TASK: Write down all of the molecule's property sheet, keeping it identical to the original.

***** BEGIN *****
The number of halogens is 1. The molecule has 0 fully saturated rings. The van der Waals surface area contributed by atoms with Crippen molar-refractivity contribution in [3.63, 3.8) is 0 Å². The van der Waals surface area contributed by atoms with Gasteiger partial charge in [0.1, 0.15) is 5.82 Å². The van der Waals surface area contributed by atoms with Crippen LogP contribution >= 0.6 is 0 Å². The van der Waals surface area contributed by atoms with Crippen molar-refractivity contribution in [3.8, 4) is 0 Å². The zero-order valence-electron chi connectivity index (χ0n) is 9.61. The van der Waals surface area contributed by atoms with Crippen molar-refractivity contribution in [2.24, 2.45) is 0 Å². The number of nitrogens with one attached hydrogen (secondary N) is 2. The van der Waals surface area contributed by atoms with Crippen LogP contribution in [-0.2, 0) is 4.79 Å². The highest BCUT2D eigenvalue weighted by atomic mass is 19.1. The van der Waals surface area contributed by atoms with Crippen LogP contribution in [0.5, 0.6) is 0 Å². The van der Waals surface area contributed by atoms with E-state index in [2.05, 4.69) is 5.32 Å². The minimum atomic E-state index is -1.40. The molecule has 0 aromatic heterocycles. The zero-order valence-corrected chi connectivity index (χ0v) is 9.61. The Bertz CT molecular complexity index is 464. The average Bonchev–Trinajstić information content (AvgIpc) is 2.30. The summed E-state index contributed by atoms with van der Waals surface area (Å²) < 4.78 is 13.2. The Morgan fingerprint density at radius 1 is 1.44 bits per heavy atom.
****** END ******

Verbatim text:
The number of halogens is 1. The molecule has 0 fully saturated rings. The van der Waals surface area contributed by atoms with Crippen molar-refractivity contribution in [3.63, 3.8) is 0 Å². The van der Waals surface area contributed by atoms with Gasteiger partial charge in [0.1, 0.15) is 5.82 Å². The van der Waals surface area contributed by atoms with Crippen LogP contribution >= 0.6 is 0 Å². The van der Waals surface area contributed by atoms with Crippen molar-refractivity contribution in [3.8, 4) is 0 Å². The zero-order valence-electron chi connectivity index (χ0n) is 9.61. The van der Waals surface area contributed by atoms with Crippen molar-refractivity contribution in [2.24, 2.45) is 0 Å². The number of nitrogens with one attached hydrogen (secondary N) is 2. The van der Waals surface area contributed by atoms with Crippen LogP contribution in [-0.2, 0) is 4.79 Å². The highest BCUT2D eigenvalue weighted by atomic mass is 19.1. The van der Waals surface area contributed by atoms with Crippen LogP contribution in [0.5, 0.6) is 0 Å². The van der Waals surface area contributed by atoms with E-state index in [2.05, 4.69) is 5.32 Å². The minimum atomic E-state index is -1.40. The molecule has 0 aromatic heterocycles. The zero-order valence-corrected chi connectivity index (χ0v) is 9.61. The Bertz CT molecular complexity index is 464. The average Bonchev–Trinajstić information content (AvgIpc) is 2.30. The summed E-state index contributed by atoms with van der Waals surface area (Å²) < 4.78 is 13.2. The Morgan fingerprint density at radius 1 is 1.44 bits per heavy atom.